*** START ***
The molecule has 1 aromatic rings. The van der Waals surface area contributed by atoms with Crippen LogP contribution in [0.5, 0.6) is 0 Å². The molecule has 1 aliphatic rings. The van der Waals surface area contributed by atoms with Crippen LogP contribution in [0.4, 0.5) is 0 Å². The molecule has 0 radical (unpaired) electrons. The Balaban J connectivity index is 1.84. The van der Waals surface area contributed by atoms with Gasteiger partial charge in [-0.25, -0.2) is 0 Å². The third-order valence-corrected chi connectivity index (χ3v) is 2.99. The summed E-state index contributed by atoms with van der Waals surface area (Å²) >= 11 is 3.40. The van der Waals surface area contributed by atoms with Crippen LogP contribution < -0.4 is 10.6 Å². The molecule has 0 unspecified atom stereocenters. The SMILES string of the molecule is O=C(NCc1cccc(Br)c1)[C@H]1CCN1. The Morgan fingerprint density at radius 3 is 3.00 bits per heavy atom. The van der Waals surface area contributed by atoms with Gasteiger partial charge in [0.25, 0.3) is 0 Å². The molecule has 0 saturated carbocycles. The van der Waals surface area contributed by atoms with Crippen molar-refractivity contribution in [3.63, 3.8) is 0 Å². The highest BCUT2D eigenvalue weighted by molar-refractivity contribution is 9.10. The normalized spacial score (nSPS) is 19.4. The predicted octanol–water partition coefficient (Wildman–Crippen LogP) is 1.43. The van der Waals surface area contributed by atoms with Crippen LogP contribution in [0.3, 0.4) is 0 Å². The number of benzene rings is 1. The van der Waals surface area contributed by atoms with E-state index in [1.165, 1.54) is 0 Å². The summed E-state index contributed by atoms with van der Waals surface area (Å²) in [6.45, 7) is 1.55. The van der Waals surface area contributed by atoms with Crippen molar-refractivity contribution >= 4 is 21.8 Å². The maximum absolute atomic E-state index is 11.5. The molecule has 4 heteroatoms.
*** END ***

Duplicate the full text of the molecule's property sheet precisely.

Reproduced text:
The molecule has 1 aromatic rings. The van der Waals surface area contributed by atoms with Crippen LogP contribution in [0.5, 0.6) is 0 Å². The molecule has 1 aliphatic rings. The van der Waals surface area contributed by atoms with Crippen LogP contribution in [0.4, 0.5) is 0 Å². The molecule has 0 radical (unpaired) electrons. The Balaban J connectivity index is 1.84. The van der Waals surface area contributed by atoms with Gasteiger partial charge in [-0.25, -0.2) is 0 Å². The third-order valence-corrected chi connectivity index (χ3v) is 2.99. The summed E-state index contributed by atoms with van der Waals surface area (Å²) >= 11 is 3.40. The van der Waals surface area contributed by atoms with Crippen LogP contribution < -0.4 is 10.6 Å². The molecule has 0 unspecified atom stereocenters. The SMILES string of the molecule is O=C(NCc1cccc(Br)c1)[C@H]1CCN1. The Morgan fingerprint density at radius 3 is 3.00 bits per heavy atom. The van der Waals surface area contributed by atoms with Gasteiger partial charge in [0.25, 0.3) is 0 Å². The molecule has 0 saturated carbocycles. The van der Waals surface area contributed by atoms with Crippen molar-refractivity contribution in [3.63, 3.8) is 0 Å². The highest BCUT2D eigenvalue weighted by molar-refractivity contribution is 9.10. The normalized spacial score (nSPS) is 19.4. The predicted octanol–water partition coefficient (Wildman–Crippen LogP) is 1.43. The van der Waals surface area contributed by atoms with Crippen LogP contribution in [0.3, 0.4) is 0 Å². The number of benzene rings is 1. The van der Waals surface area contributed by atoms with E-state index in [1.165, 1.54) is 0 Å². The summed E-state index contributed by atoms with van der Waals surface area (Å²) in [6.45, 7) is 1.55. The van der Waals surface area contributed by atoms with Crippen molar-refractivity contribution >= 4 is 21.8 Å². The maximum absolute atomic E-state index is 11.5. The molecule has 4 heteroatoms.